Chaos Monkeys, written by former Facebooker and current houseboater Antonio Garcia Martinez, is a book about the human side of the Valley. Rich in anecdote, detail, and memory, it tells the story of a little startup sailing between the twin tankers of Twitter and Facebook and, in the end, floundering for a moment before being swept up in their wake. It’s a book every founder should read, if only to learn how inept most big companies we admire really are.
Why should you read it? First, Garcia Martinez is a real writer. He uses rich detail to paint a real picture of a place and time that we all know well – 2008, a year marked by recession, financial collapse, and the destruction of Wall Street. But, like so many, Garcia Martinez saw a blue light go on in San Francisco. He abandoned a sinking job at Goldman Sachs to join Y Combinator with a few friends and he created AdGrok, a bidding system for Google Adwords. Curing cancer these guys weren’t, but it was a noble effort.
AdGrok grew little by little and, in that heady time, little guys were being snapped up by bigger whales like plankton. Without spoiling the story, Garcia Martinez ended up being bought by Twitter but working for Facebook. And that’s when his troubles began.
So the first reason you should read it is because Garcia Martinez was inside Facebook at a very specific time and place. He learned that women Facebookers were expected to wear non-revealing clothing and that the managers were in constant battle with each other over perceived slights. He watched Facebookers deface their office with crude cave drawings when employees were handed spray cans and told by Zuck to create something authentic on the walls. He worked hard to bring modern AdTech to Facebook but was quickly rebuffed by folks with seniority or a bit more anger. He resorted to brewing beer in an office closet.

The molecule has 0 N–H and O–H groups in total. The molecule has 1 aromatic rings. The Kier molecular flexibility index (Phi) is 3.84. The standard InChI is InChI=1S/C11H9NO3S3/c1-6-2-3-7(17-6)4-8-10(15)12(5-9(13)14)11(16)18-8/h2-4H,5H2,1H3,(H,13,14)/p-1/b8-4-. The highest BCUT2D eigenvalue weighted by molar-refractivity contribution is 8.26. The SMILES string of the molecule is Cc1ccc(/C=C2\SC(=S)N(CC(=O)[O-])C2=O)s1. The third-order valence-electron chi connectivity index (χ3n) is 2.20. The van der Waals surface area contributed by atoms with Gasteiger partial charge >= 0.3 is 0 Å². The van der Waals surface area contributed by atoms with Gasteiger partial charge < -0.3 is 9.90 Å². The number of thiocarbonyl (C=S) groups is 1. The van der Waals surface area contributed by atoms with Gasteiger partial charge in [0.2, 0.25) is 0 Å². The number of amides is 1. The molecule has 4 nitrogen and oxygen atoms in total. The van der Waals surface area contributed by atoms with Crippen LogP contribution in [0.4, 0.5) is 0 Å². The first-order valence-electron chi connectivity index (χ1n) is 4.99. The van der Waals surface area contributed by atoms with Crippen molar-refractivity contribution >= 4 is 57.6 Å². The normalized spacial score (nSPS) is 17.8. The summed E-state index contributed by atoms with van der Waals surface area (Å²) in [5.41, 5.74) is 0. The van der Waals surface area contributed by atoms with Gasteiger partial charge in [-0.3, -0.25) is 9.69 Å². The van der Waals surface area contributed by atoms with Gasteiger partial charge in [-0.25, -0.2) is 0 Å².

Why else should you read it? Because Garcia Martinez doesn’t pull punches. Like Dan Lyons in Disrupted Garcia Martinez is an optimist turned cynic by the vagaries of startup life. Where he once simply wanted to help small companies navigate the opaque ad-buying markets at Facebook he wanted to brew beer and make out in closets. Where he once saw the Valley as a meritocracy he learned quickly that it was an idiocracy and that, true to Peter, everyone rose to their level of incompetence.
It wasn’t all bad. Garcia Martinez built and sold a company and bought a houseboat. He had kids, he met wonderful women, he enjoyed fine beers. But he was also at the fields of the Zuck and found it lacking.
There are plenty of lessons here, too, provided you care to learn them. You learn what it takes for a startup to make it – luck, a great pitch man, and more luck. You learn there can only be one boss at a startup and the more cooks at the stove, the worse the stew. And you learn that things aren’t actually all that great at Facebook and Twitter. Even though Garcia Martinez’s experiences are a little dated by now I think a few truths stay the same and the first truth could be “Don’t quit your day job and if you do make something people will pay for.” It’s a classic tale, told well, and one of the best business books I’ve read this year.
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